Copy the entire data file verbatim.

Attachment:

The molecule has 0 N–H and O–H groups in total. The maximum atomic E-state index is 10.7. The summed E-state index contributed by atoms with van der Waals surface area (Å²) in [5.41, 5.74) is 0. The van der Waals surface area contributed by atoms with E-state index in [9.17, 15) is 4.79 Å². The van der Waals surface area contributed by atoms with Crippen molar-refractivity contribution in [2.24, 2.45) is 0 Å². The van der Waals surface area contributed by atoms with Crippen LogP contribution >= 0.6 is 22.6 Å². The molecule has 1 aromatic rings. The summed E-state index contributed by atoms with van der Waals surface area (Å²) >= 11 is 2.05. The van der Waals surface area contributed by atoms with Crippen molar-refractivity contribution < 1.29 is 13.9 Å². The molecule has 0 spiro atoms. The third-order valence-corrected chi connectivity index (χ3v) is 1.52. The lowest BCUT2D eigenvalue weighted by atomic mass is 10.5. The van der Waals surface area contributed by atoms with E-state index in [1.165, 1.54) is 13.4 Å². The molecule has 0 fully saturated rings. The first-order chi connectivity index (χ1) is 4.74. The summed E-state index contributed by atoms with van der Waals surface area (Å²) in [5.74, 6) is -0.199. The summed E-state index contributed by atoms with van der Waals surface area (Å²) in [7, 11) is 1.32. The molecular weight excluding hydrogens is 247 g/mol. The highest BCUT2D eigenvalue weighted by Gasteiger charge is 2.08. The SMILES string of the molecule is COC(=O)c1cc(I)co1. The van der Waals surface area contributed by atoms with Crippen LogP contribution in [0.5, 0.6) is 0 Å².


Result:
The molecule has 0 N–H and O–H groups in total. The maximum atomic E-state index is 10.7. The summed E-state index contributed by atoms with van der Waals surface area (Å²) in [5.41, 5.74) is 0. The van der Waals surface area contributed by atoms with E-state index in [9.17, 15) is 4.79 Å². The van der Waals surface area contributed by atoms with Crippen molar-refractivity contribution in [2.24, 2.45) is 0 Å². The van der Waals surface area contributed by atoms with Crippen LogP contribution >= 0.6 is 22.6 Å². The molecule has 1 aromatic rings. The summed E-state index contributed by atoms with van der Waals surface area (Å²) >= 11 is 2.05. The van der Waals surface area contributed by atoms with Crippen molar-refractivity contribution < 1.29 is 13.9 Å². The molecule has 0 spiro atoms. The third-order valence-corrected chi connectivity index (χ3v) is 1.52. The lowest BCUT2D eigenvalue weighted by atomic mass is 10.5. The van der Waals surface area contributed by atoms with E-state index in [1.165, 1.54) is 13.4 Å². The molecule has 0 fully saturated rings. The first-order chi connectivity index (χ1) is 4.74. The summed E-state index contributed by atoms with van der Waals surface area (Å²) in [5.74, 6) is -0.199. The summed E-state index contributed by atoms with van der Waals surface area (Å²) in [7, 11) is 1.32. The molecular weight excluding hydrogens is 247 g/mol. The highest BCUT2D eigenvalue weighted by Gasteiger charge is 2.08. The SMILES string of the molecule is COC(=O)c1cc(I)co1. The van der Waals surface area contributed by atoms with Crippen LogP contribution in [0.5, 0.6) is 0 Å².